What I've Learned Living Abroad | A Girl of Many Passports

3 Things I’ve Learned Living in the UK

When I decided to move to the UK 3 years ago, I thought to myself, ‘how hard can it be living in London? They speak English and their culture is so similar to the American culture.’ Little did I know that the UK and America are two very different countries. Here are the three things that I’ve learned (and now very much appreciate) living in London.

American English and British English are very different

I’m not talking about ‘you say tomato, I say tomaTOE’. Over the last 3 years, I’ve joyfully welcomed British words like lift, flat, and rubbish to my vocabulary. After all, I wanted to integrate and sound like a Londoner.

Yet, even after these 3 years, I still learn new sayings every week and am constantly baffled by my coworkers when their accents thicken for every beer they drink at happy hour. While I used to say ‘peel me a grape’ and ‘y’all’ on the regular, now I instead use phrases like ‘how long is a piece of string?’ and ‘let’s put it in the diary’.

I frequently have to ask coworkers for translations, or clarify what was said in a meeting. The most frustrating thing (and one that I’ve yet to master), is when the Brit tells you “sorry”. While for most Americans, a “sorry” genuinely means “I’m sorry”, for a Brit, this can mean 10 very different things, including “Bless your heart”  and “Move” (if they’re trying to pass you in the tube or on the street).

For anyone travelling or moving to the UK, here are my favourite American/British translations:

  • Flat – Apartment
  • Lift – Elevator
  • Boot -Trunk of a Car
  • Chips – fries
  • Crisps – Potato Chips
  • Lorry – Truck
  • Trousers – Pants
  • Pants – Underwear
  • Trainers – Sneakers

Pro Tip – Don’t use ‘Z’ in anything. The Brits only spell with ‘S’ not ‘Z’, e.g. realise and internationalise. They also switch the ‘er’ to ‘re’, e.g. centre and theatre, and use ‘ou’ in a lot of words that Americans would only use ‘o’ in, e.g. colour and neighbour.

Brits Work to Live, not Live to Work

My experience in the US was that vacation was not a guarantee, nor was it something you would negotiate for often when you started a new job. Once in the job, you would also never dare to take a 2 or 3 week vacation – 1 week was plenty. If you took more, your employer would see you as lazy or think that you didn’t care about your work.

It took me 2 years of working until I took my first vacation. I was afraid to take it. What if my manager didn’t think I was a hard worker? What if something happened while I was away that I needed to be apart of or respond to?

In the UK, your team would think it was odd if you didn’t take your vacation. They would also think it was odd if you’d willing use the vacation to check emails or dial into a meeting. Vacation (or as the Brit’s would say ‘holiday’) is something that you should take to rest, recharge, and come back refreshed. Most employers believe that if you don’t take time to disconnect, you won’t be able to do your job well because you’ll burn out. They’d rather let you take time off to recharge than have employees who can’t do their full 100%.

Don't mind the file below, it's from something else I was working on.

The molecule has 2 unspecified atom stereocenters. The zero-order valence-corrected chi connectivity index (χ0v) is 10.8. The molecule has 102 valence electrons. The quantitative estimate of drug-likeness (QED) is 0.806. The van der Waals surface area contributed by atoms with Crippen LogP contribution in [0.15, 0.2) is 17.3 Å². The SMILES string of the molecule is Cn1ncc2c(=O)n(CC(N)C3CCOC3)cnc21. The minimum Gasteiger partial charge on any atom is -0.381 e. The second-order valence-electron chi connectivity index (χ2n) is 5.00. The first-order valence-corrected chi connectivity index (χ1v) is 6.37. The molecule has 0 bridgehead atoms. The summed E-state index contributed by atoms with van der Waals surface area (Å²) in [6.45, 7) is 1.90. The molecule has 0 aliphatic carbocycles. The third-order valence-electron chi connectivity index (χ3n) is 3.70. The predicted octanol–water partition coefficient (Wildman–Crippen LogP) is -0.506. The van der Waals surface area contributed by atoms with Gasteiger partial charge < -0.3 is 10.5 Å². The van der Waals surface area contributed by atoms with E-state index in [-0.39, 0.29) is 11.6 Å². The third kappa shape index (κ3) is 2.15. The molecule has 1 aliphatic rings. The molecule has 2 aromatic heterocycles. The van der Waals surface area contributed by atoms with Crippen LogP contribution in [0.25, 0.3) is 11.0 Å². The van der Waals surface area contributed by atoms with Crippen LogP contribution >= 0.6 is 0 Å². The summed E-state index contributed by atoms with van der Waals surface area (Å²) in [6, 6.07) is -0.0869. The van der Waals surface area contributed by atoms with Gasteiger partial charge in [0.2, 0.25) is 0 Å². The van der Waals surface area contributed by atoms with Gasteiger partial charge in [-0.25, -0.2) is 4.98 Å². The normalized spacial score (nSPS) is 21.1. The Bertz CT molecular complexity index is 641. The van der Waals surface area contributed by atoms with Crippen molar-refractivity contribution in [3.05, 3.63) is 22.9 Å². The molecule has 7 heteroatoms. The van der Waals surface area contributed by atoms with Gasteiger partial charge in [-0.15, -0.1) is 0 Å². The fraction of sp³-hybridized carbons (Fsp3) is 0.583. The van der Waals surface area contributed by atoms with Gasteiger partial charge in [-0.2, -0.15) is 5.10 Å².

The minimum amount of holiday days by law in the UK is 28. You’re encouraged to use it. Once the “out of office” email is up, no one expects you to answer.

The same goes for taking time off when you have a baby, both for men and women. You’re encouraged to use it! I’ve had several male coworkers in the UK take a month off when their babies were born. The maternity care policy will vary by employer, but a woman must take off is 2 weeks after having a baby. Ordinary maternity leave is 26 weeks and additional maternity leave is 26 weeks as set by the UK government.

Healthcare is a given, not a privilege

When I first moved to the UK, the first thing my American self did was investigate my health insurance options. I figured I needed one and was living a risky life, if I didn’t have one.

In the UK, the healthcare system (the National Health Service, or NHS) is government-sponsored and publicly funded. The NHS was established after WWII when the UK was still rebuilding after the war and families were struggling to rebuild their financial security.

In the UK when you are unwell, you won’t be turned away by a doctor. They have tightened the rules recently and may ask you if you’re registered with a GP (a neighbourhood doctor) if you walk into the hospital. That said, if you break a leg or are in a car crash, you will be taken care of.

One of my American coworkers broke her leg a year ago and was brought into the emergency room via ambulance. Her first instinct was ‘how am I ever going to pay for this?’ Yet, when she received the final bill, her total amount owed was only for her pain medications, which totalled about 16 pounds. She didn’t have health insurance at the time.

Having experienced first hand what universal healthcare can provide, I am thankful that Brits see healthcare as a given and not a privilege for the wealthy. The Brits (and anyone else living and working in the UK) do pay a lot in taxes, but they also get a lot out of the government benefits.

Note – If you don’t have insurance through an employer, insurance in the UK for expats can be affordable (unless you have a plan that includes coverage in the US). That said, most if you only travel one week here and there to the UK, investing in a traveller’s insurance instead of going to the full expat global insurance plan will usually be more cost effective.

Do you live in the UK or are you British? How do my experiences in the UK compare to mine?

What I've Learned Living Abroad | A Girl of Many Passports

Leave a Reply

This site uses Akismet to reduce spam. Learn how your comment data is processed.